New Life, the feature length debut by writer/director John Rosman is an intriguing genre mashup which feels like what would have happened if Bruno Mattei made an A24 film. The film consists of three very distinct acts that somehow manage to interlock into one another, telling a story that while sub-textually feels very much like a Covid movie, has a lot more to say.
The narrative sprints off with a John Wick-esque road movie as a tactically trained female assassin Elsa Gray (Sonya Walger) with seemingly unlimited resources is tracking down a mysterious bloody woman on the run, Jessica (Hayley Erin). Or at least that’s the first act and what we are led to believe. That first act has Jessica riding in beds of trunks and evading CCTV wherever she goes on her way to Canada, where it appears the chase is no longer possible. It’s an act primarily focused on the little acts of human kindness Jessica experiences while on the run that would soon have a bleak payoff.
When we first meet Jessica she is covered in blood with a black eye, obviously from her escape. But it’s how those who encounter her view her as a possible victim of domestic abuse, gives that first act something more to chew on as Jessica ends up working as a bar back in a small remote town to earn some money. It doesn’t feel like Jessica is purposefully exploiting this, but it’s how she’s perceived by those around here that gives the story an interesting heart and subtext as we move through that first half.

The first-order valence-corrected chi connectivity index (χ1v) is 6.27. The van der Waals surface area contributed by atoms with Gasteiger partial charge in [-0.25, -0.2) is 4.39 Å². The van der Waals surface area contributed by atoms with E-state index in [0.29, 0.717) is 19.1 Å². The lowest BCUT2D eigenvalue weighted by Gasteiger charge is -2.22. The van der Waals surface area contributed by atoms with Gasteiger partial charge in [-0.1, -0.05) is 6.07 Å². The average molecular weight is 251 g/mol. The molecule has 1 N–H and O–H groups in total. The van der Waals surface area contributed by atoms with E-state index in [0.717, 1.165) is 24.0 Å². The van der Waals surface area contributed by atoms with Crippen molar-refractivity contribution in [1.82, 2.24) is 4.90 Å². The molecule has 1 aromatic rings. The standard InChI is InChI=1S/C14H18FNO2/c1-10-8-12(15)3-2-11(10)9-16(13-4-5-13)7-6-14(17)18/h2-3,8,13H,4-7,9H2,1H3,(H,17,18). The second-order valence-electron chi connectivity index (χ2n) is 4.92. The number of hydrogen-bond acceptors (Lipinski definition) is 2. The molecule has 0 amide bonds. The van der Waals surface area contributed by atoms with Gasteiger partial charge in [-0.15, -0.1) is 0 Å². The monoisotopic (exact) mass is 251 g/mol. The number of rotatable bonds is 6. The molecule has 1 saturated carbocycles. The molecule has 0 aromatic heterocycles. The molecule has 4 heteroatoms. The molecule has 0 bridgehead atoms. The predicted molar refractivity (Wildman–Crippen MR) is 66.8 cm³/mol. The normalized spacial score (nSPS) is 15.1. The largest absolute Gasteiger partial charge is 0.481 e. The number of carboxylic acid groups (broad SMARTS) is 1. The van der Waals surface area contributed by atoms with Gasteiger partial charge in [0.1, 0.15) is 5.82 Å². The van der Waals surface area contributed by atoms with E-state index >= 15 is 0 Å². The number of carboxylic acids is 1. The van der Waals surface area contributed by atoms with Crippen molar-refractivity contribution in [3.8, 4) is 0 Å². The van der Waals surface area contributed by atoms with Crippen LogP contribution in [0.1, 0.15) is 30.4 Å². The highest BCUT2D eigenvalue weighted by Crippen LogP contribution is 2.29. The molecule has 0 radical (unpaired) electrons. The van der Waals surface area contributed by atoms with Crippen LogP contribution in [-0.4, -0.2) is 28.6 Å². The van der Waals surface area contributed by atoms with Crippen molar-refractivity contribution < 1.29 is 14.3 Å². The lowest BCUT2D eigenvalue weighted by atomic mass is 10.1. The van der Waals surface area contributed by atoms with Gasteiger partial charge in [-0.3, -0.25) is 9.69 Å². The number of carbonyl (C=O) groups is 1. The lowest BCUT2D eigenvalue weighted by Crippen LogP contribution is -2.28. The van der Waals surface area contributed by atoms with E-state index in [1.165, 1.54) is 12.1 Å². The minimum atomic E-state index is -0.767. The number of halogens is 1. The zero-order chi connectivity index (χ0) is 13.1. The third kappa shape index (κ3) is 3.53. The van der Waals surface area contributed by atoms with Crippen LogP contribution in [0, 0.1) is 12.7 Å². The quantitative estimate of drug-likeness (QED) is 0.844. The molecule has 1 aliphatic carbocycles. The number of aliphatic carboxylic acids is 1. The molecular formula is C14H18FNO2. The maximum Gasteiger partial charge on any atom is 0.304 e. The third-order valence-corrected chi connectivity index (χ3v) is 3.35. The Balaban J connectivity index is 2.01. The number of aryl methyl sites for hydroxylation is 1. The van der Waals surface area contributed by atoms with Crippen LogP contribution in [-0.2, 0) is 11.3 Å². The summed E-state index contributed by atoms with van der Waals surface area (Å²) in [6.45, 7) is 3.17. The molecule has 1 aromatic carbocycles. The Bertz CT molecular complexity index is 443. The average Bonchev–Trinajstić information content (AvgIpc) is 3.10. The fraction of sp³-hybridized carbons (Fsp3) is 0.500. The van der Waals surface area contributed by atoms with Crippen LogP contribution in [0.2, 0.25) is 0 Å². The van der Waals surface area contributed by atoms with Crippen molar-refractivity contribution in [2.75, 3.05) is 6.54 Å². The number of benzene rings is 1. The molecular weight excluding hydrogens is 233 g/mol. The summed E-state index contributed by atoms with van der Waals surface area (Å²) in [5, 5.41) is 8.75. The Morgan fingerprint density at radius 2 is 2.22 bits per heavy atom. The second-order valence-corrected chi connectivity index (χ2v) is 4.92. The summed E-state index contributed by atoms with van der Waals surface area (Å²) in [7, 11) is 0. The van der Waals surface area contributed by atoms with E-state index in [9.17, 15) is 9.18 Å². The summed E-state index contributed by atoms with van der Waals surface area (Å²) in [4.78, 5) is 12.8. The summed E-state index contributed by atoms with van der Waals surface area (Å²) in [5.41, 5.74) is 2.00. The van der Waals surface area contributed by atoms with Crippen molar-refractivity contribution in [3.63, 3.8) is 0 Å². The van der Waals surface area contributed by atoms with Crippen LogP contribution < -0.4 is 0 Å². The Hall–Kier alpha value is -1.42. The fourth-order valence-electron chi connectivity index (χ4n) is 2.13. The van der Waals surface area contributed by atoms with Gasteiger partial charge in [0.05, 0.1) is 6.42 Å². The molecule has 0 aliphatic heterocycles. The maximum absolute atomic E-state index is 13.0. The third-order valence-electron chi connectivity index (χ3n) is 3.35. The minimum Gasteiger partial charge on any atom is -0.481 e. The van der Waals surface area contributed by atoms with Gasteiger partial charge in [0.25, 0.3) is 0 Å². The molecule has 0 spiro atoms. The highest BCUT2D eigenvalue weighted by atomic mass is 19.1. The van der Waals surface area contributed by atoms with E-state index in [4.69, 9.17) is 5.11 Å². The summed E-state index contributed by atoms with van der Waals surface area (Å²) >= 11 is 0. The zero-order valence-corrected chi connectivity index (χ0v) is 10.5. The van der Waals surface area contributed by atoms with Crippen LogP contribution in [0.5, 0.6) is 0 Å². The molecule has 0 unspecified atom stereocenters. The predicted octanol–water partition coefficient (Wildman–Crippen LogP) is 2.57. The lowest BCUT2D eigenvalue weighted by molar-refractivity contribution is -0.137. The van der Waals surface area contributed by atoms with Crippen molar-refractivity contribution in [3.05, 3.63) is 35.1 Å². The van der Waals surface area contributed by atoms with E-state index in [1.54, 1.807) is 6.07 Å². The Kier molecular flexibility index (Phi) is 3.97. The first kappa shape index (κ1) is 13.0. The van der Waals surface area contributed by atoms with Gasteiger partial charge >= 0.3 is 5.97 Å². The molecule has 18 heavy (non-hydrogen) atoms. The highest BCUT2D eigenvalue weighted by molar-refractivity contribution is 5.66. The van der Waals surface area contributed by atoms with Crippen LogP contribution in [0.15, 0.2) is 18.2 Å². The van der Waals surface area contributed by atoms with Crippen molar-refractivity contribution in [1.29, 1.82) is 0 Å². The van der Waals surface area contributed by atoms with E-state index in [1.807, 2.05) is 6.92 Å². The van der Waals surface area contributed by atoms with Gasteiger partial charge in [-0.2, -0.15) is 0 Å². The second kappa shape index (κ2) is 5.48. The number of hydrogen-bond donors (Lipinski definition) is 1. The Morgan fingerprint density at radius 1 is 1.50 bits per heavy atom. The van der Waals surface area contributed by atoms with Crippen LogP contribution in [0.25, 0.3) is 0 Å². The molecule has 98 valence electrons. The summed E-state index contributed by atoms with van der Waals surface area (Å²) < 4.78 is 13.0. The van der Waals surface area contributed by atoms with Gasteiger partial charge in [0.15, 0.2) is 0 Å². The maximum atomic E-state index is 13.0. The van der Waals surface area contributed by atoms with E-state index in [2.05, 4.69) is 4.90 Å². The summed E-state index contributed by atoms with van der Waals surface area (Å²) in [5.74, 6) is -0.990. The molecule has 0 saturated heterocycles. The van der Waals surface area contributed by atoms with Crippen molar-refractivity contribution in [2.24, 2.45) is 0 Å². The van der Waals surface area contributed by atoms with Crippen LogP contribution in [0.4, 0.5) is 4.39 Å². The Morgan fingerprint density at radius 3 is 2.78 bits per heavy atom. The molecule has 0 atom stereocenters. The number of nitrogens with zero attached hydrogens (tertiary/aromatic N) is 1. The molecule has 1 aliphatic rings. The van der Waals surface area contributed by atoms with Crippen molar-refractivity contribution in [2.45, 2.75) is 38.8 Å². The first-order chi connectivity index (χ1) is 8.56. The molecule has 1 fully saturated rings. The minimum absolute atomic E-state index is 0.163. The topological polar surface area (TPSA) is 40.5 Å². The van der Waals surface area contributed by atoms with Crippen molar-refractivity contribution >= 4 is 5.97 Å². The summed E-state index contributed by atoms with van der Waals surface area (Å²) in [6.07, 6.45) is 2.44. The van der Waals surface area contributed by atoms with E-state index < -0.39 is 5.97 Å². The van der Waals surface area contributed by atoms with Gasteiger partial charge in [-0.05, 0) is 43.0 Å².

The second act of this film strategically imbues both characters with a captivating humanity needed for a hard left in a third act, I would rather leave unspoiled. But we do discover the hit woman is suffering from Amyotrophic Lateral Sclerosis or ALS, a terminal neurological disease that slowly degenerates a person’s motor functions. While Elsa was once a skilled “Fixer” for her handlers, here we see her struggling to button up her shirt or even walk without a cane as she attempts to hunt Jessica. Elsa’s story folds out in a more contemporary context against Jessica’s, which is told in flashbacks as we see how she ended up on the run.
The narrative in New Life smartly chooses to lean into performances, rather than exposition to tell its story through the actions of its dual protagonists. Both are played sympathetically and it’s these dueling stories that really deal out some rather striking emotional beats. It’s something John Rosman rather interestingly pulls off investing you in both sides of the story as we get into the film’s nerve wracking final stretch. Both actors deliver intimate takes that both have their own organic motivations. It’s rare but here both character and their respective journeys feel fully fleshed out and offer a different side of the same coin.
New Life is a moving look at two people who are forced to face their mortality and how both women grapple with that decision. While Jessica’s is due to Elsa hunting her, with Elsa’s diagnosis she has been entertaining thoughts of taking her own life. This is probably due to the fact that once your ALS symptoms start to show, you could have anywhere from 2-5 or if you’re lucky 10 years left. It’s how these two women end their journeys that offers up a rather bittersweet interpretation of the film’s title, which will stick with you long after the credits roll. New Life takes a few big swings, and unlike most sticks the landing both narratively and emotionally, in a film that is as intimate look at mortality from two very distinct yet similar viewpoints.